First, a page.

Jesus Paid it All - This Hymn Was More than a Coincidence

Posted on April 26, 2020.

     "How long Pastor's prayer is this morning," thought Elvina Hall.
, she wrote:       Sitting in the choir loft, Elvina's mind turned to our need for salvation and the price Jesus paid for it. Words began to form themselves. She had to get them down. But she had no paper. Well, that wasn't quite true...  Scribbling on the flyleaf of her hymnbook.     Not bad. Not bad at all. After service, she handed the words to her pastor. Did his face crease into a little smile at this evidence of her "naughty" behavior? We may never know.
    But we do know that an extraordinary "coincidence" took place that day at the Monument Street Methodist Church of Baltimore. Organist John Grape had recently written a new tune and given it to the pastor. The pastor saw that the tune and the poem fit together extremely well. So he united them. In that way, one of the most beloved hymns of the church came into being.                                                                            Elvina Hall was 45 at that time. Born June 4, 1820, she was married first to Richard Hall and then after his death, to a Methodist minister, Thomas Meyers. She died in 1899.                                                                        I hear the Savior say,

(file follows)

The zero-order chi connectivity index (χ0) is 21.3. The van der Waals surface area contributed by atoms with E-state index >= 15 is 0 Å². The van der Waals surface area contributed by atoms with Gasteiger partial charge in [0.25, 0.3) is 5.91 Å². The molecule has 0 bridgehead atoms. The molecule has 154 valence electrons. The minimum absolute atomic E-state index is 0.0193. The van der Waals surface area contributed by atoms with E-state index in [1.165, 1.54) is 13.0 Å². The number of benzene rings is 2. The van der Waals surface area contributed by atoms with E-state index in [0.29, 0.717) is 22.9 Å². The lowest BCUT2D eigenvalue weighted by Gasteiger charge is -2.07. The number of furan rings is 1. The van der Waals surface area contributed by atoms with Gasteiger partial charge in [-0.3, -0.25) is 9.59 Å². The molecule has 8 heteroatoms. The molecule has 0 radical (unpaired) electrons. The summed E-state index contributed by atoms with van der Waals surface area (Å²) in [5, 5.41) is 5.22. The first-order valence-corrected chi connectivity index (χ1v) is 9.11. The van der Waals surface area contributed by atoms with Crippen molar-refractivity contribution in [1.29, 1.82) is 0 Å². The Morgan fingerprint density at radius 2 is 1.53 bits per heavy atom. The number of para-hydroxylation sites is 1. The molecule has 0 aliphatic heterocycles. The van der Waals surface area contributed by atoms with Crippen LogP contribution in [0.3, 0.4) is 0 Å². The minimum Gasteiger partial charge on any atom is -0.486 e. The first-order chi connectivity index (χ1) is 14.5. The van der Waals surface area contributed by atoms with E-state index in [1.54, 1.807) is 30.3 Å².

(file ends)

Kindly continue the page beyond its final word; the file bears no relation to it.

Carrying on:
“Thy strength indeed is small;
Child of weakness, watch and pray,
Find in Me thine all in all.”

    Jesus paid it all,
    All to Him I owe;
    Sin had left a crimson stain,
    He washed it white as snow.

For nothing good have I
Whereby Thy grace to claim;
I’ll wash my garments white
In the blood of Calv’ry’s Lamb.
                                                                                                                                                                                                     And now complete in Him,
My robe, His righteousness,
Close sheltered ’neath His side,
I am divinely blest.                                                                                                                                     Lord, now indeed I find
Thy pow’r, and Thine alone,
Can change the *leper’s spots
And melt the heart of stone.
                                                                        When from my dying bed
My ransomed soul shall rise,
“Jesus died my soul to save,”
Shall rend the vaulted skies.
                                                                           And when before the throne
I stand in Him complete,
I’ll lay my trophies down,
All down at Jesus’ feet.